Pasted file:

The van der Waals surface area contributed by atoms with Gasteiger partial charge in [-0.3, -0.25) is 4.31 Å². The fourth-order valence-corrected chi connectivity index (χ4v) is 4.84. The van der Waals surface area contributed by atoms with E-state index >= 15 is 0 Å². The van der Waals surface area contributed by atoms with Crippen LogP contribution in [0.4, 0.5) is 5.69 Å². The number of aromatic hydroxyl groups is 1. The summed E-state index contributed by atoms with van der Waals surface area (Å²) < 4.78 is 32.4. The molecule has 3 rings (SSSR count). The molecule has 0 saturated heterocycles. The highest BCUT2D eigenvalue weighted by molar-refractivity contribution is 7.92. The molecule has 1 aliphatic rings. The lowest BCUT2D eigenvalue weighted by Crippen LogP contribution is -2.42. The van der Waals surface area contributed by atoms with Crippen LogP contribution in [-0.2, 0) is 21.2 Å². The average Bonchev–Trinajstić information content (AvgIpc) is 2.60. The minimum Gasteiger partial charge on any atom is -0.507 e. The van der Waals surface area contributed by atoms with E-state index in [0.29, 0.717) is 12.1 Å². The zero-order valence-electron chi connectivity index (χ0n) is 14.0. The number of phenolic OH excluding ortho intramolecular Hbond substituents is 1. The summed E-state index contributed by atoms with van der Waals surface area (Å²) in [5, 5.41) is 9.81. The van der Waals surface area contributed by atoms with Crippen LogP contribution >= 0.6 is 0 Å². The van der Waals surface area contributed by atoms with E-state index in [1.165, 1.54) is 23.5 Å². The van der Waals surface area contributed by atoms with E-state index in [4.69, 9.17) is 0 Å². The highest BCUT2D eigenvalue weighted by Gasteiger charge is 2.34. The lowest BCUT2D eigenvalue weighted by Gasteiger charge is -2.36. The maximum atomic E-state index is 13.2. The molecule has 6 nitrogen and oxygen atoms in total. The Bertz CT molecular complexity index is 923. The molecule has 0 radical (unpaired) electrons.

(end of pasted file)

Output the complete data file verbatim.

The van der Waals surface area contributed by atoms with Gasteiger partial charge in [-0.3, -0.25) is 4.31 Å². The fourth-order valence-corrected chi connectivity index (χ4v) is 4.84. The van der Waals surface area contributed by atoms with E-state index >= 15 is 0 Å². The van der Waals surface area contributed by atoms with Crippen LogP contribution in [0.4, 0.5) is 5.69 Å². The number of aromatic hydroxyl groups is 1. The summed E-state index contributed by atoms with van der Waals surface area (Å²) < 4.78 is 32.4. The molecule has 3 rings (SSSR count). The molecule has 0 saturated heterocycles. The highest BCUT2D eigenvalue weighted by molar-refractivity contribution is 7.92. The molecule has 1 aliphatic rings. The lowest BCUT2D eigenvalue weighted by Crippen LogP contribution is -2.42. The van der Waals surface area contributed by atoms with Crippen LogP contribution in [-0.2, 0) is 21.2 Å². The average Bonchev–Trinajstić information content (AvgIpc) is 2.60. The minimum Gasteiger partial charge on any atom is -0.507 e. The van der Waals surface area contributed by atoms with E-state index in [0.29, 0.717) is 12.1 Å². The zero-order valence-electron chi connectivity index (χ0n) is 14.0. The number of phenolic OH excluding ortho intramolecular Hbond substituents is 1. The summed E-state index contributed by atoms with van der Waals surface area (Å²) in [5, 5.41) is 9.81. The van der Waals surface area contributed by atoms with Crippen LogP contribution >= 0.6 is 0 Å². The van der Waals surface area contributed by atoms with E-state index in [1.165, 1.54) is 23.5 Å². The van der Waals surface area contributed by atoms with E-state index in [4.69, 9.17) is 0 Å². The highest BCUT2D eigenvalue weighted by Gasteiger charge is 2.34. The lowest BCUT2D eigenvalue weighted by Gasteiger charge is -2.36. The maximum atomic E-state index is 13.2. The molecule has 6 nitrogen and oxygen atoms in total. The Bertz CT molecular complexity index is 923. The molecule has 0 radical (unpaired) electrons.